Getting out of the Game

But Iwasaki’s renown couldn’t last forever. Her constant work and high standards ran her into the ground, and she once suffered from a life-threatening kidney condition. She also felt increasingly dissatisfied with the opportunities available to geisha, and with her profession’s strict adherence to tradition, especially when it came to keeping geisha and other women uneducated.

So, at the height of her popularity, she quit.

Her early retirement (she was only 29 years old at the time) shocked her community, and no less than 70 high-powered geishas followed suit, turning in their kimonos and delicate accoutrements. As Iwasaki later said, “it was a life that I found too constrictive to continue.” Tragically, it was all in vain: the geisha community closed rank, and very little changed for the painted women.

A Lifetime Ago

Geishas performing Cherry Blossom dance in Kyoto.

Despite this disappointment, Iwasaki moved on with her life. She became a more modern artist, married, and even had a child. But perhaps the bitterness at her past life could not be entirely leeched from her veins: When writer Arthur Golden came knocking at her door, asking her to divulge the secrets of the geisha for his novel, she answered. Geishas are under an oath of silence to keep the details of their lives private, but Iwasaki flouted tradition once more and opened up to Golden, turning her back on that world forever.

Golden repaid her in betrayal.

Iwasaki demanded to be made anonymous, but Golden carelessly named her as one of his sources in his acknowledgments. Moreover, though Golden conducted interviews with several geisha as research for his book, his finished story disproportionately resembled Iwasaki’s life. And perhaps most damning of all, Golden twisted happy memories and positive events from Iwasaki’s life into tortured, traumatic experiences for the sake of drama—when he wasn’t adding flagrantly false information like the mizuage virginity ritual.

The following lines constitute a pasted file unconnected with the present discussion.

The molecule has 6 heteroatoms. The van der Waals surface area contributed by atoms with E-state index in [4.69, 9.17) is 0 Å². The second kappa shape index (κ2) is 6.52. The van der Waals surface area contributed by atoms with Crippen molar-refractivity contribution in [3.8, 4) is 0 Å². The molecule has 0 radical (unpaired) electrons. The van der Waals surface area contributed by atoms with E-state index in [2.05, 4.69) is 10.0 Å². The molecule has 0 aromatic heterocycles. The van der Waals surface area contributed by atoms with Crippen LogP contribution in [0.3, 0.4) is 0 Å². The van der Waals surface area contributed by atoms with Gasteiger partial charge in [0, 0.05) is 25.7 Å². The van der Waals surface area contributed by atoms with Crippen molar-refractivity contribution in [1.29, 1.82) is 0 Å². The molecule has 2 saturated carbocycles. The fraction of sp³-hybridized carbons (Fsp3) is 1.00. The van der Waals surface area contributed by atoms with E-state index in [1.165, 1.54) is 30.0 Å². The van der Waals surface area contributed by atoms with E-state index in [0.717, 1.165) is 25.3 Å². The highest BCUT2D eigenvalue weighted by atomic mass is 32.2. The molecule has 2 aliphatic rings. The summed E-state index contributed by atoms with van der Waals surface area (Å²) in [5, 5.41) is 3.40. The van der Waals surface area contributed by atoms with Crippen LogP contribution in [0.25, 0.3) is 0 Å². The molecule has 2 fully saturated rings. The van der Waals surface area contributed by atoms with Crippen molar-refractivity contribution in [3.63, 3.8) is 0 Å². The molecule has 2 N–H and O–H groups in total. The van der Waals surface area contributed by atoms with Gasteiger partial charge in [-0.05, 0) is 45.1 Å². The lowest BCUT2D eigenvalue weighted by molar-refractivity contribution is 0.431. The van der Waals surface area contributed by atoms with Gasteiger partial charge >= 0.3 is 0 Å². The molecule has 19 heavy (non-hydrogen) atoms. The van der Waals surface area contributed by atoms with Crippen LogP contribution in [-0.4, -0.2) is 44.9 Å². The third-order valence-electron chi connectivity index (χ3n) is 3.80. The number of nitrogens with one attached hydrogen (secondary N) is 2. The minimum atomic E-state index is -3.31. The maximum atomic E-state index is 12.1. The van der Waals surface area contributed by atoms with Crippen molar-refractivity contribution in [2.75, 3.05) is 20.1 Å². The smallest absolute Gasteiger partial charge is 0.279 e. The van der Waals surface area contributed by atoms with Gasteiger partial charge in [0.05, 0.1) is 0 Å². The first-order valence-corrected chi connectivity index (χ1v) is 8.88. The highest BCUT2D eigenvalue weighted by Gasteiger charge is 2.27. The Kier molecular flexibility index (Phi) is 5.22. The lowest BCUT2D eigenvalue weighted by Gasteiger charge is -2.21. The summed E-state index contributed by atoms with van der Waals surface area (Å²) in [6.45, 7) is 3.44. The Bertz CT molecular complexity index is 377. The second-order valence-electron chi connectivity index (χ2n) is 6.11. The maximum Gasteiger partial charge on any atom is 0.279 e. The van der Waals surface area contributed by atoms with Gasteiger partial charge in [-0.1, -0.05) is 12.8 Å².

Two Sides to Every Story

Author Mineko Iwasaki performs a traditional Japanese dance during the presentation of her new book “Geisha, A Life” at the Beverly Hills Library.

To be sure, fiction has a certain creative license, but Iwasaki believes that Memoirs of a Geisha doesn’t merely use her as inspiration; it is her—only darker, distorted, and fashioned into a tool of male fantasy. In response, she sued Golden for both breach of contract and defamation of character in 2001, and the case was settled out of court two years later. But she wasn’t done yet: Memoirs of a Geisha spurred Iwasaki to tell her own story, in her own words, and in 2002 she released her autobiography, Geisha: A Life.

To be a geisha is to enter into a world founded on firm tradition and harsh discipline, yet it is also a world overlaid with pleasure, luxury, and more than a little seduction. “Geisha” is thus a difficult existence to negotiate, and as Iwasaki recalls, “I [lived] in a world apart, a special realm whose mission and identity depended on preserving the time-honored traditions of the past.” Her identity as a geisha was thus nuanced and complex—and in the end, it was her identity to reveal.

Sources: 1, 2, 3, 4, 5, 6, 7, 8